Jon: Oh gosh! Phish has never had anything to do with any trends at all in America. I mean people have compared us to like the Grateful Dead and all these like psychedelic sixties bands. The Grateful Dead were an influence on our music but they weren't by a long shot the biggest influence.
Michael: It's the culture around the band that's similar. I went to a couple of Dead shows when I was in the States and you don't get such a scene around many bands like that.
Jon: Yeah it's like a giant hippy caravan marketplace following.
Michael: That's the similarity, they've made it possible for you.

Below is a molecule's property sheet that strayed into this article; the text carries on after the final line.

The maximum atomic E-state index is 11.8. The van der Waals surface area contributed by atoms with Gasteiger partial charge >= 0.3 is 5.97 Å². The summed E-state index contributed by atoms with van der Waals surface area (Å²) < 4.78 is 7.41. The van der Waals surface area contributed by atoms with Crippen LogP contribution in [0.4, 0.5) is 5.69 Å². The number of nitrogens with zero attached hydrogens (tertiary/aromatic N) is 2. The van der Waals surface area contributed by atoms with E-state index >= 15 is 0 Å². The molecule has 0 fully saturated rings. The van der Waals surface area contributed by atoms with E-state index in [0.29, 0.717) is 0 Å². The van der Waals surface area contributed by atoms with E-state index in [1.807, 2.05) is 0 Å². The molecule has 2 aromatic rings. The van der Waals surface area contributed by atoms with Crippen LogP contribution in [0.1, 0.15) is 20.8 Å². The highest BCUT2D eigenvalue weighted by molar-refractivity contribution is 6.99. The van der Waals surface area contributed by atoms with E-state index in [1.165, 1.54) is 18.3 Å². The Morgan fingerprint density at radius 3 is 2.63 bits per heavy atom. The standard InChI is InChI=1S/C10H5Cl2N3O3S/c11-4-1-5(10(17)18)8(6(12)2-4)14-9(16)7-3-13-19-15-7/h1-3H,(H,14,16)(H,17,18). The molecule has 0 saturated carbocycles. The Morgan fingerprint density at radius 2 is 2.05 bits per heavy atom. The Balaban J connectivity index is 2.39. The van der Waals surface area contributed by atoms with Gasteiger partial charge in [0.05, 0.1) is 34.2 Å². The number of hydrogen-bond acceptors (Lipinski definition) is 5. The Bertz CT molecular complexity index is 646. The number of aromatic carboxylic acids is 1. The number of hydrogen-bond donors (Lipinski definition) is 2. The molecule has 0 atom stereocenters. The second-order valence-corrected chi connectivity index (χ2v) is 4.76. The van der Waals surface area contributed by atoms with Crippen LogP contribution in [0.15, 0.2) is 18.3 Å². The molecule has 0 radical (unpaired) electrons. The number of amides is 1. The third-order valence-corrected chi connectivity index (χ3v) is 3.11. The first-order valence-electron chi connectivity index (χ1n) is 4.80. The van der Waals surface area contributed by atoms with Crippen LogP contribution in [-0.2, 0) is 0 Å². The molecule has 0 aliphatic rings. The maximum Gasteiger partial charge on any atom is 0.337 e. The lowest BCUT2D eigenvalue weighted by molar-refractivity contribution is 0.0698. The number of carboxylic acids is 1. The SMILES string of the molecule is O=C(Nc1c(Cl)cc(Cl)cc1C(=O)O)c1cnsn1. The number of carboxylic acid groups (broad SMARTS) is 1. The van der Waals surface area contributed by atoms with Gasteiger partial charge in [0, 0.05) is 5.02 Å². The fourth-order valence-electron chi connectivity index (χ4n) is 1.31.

Jon: I think that Phish has been a band, we've all had- I've had a great life growing up and everybody in my band's had a really good life, none of us have got anything to complain about at all. So there's no way we're gonna write whining complaining bitchin' music. But I'm a realist, we're not gonna go and play flowery everything is great kinda music either cos that's not a message that's very realistic, either way would be an extreme lie. I think it's like music for the sake of music, and a lot of the words stem from liking music a lot, wanting to be a good band and having a good sense of humour, and living in a situation where we're free to pretty much do what we want. We're also pretty community-orientated. We like where we live and we wanna participate in our neighbourhoods and communities and stuff and try to- we're not like benevolent- it's pretty basic. We're living on earth, we're lucky to be musicians, we love what we're doing and we work really hard at it and I think that the crowd that it attracts has kinda the same philosophy, is community-orientated. People are trying to live freely outside of, or within a system that maybe for them on a day-to-day level isn't as free...I definitely think we're positively orientated. I think that generally music should be a positive thing, I like Bob Marley's attitude: he said that his goal in life was to single handedly fight all the evil in the world with nothing but music, and when he went to a place he didn't go to play, he went to conquer. I wouldn't go so far as to say we're going to conquer but he was like on a religious mission. But I do think that we approach music, in of itself, with a religious attitude. It's the only thing that we take seriously. I don't just wanna get up on stage and play shitty, or not care, or not put everything that I have into it. I just really liked Bob Marley's attitude, it's a great attitude, it's really like your glass is half-full your glass is half-empty, you can look at the world, given your situation, however you want to. I mean I have friends whose lives are really difficult, truly difficult.